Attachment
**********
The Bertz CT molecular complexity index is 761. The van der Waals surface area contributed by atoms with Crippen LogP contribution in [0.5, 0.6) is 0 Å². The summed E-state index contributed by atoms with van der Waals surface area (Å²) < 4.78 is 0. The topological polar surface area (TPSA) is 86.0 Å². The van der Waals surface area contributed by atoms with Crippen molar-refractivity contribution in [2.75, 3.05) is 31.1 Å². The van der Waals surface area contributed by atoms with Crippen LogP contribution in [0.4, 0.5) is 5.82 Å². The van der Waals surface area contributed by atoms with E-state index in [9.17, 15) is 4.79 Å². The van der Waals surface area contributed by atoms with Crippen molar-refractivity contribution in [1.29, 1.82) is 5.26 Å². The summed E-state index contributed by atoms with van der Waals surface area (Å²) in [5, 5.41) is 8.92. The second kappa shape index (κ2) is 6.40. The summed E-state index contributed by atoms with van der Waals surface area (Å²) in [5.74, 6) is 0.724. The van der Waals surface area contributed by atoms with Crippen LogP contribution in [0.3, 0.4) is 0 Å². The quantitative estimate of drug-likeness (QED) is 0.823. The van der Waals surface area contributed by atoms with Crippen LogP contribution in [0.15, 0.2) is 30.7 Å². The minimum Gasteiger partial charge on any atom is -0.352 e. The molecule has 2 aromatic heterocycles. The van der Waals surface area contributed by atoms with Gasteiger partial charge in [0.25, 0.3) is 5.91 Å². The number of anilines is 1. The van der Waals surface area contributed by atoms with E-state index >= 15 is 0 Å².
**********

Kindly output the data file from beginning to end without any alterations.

The Bertz CT molecular complexity index is 761. The van der Waals surface area contributed by atoms with Crippen LogP contribution in [0.5, 0.6) is 0 Å². The summed E-state index contributed by atoms with van der Waals surface area (Å²) < 4.78 is 0. The topological polar surface area (TPSA) is 86.0 Å². The van der Waals surface area contributed by atoms with Crippen molar-refractivity contribution in [2.75, 3.05) is 31.1 Å². The van der Waals surface area contributed by atoms with Crippen LogP contribution in [0.4, 0.5) is 5.82 Å². The van der Waals surface area contributed by atoms with E-state index in [9.17, 15) is 4.79 Å². The van der Waals surface area contributed by atoms with Crippen molar-refractivity contribution in [1.29, 1.82) is 5.26 Å². The summed E-state index contributed by atoms with van der Waals surface area (Å²) in [5, 5.41) is 8.92. The second kappa shape index (κ2) is 6.40. The summed E-state index contributed by atoms with van der Waals surface area (Å²) in [5.74, 6) is 0.724. The van der Waals surface area contributed by atoms with Crippen LogP contribution in [0.3, 0.4) is 0 Å². The quantitative estimate of drug-likeness (QED) is 0.823. The van der Waals surface area contributed by atoms with Crippen LogP contribution in [0.15, 0.2) is 30.7 Å². The minimum Gasteiger partial charge on any atom is -0.352 e. The molecule has 2 aromatic heterocycles. The van der Waals surface area contributed by atoms with Gasteiger partial charge in [0.25, 0.3) is 5.91 Å². The number of anilines is 1. The van der Waals surface area contributed by atoms with E-state index >= 15 is 0 Å².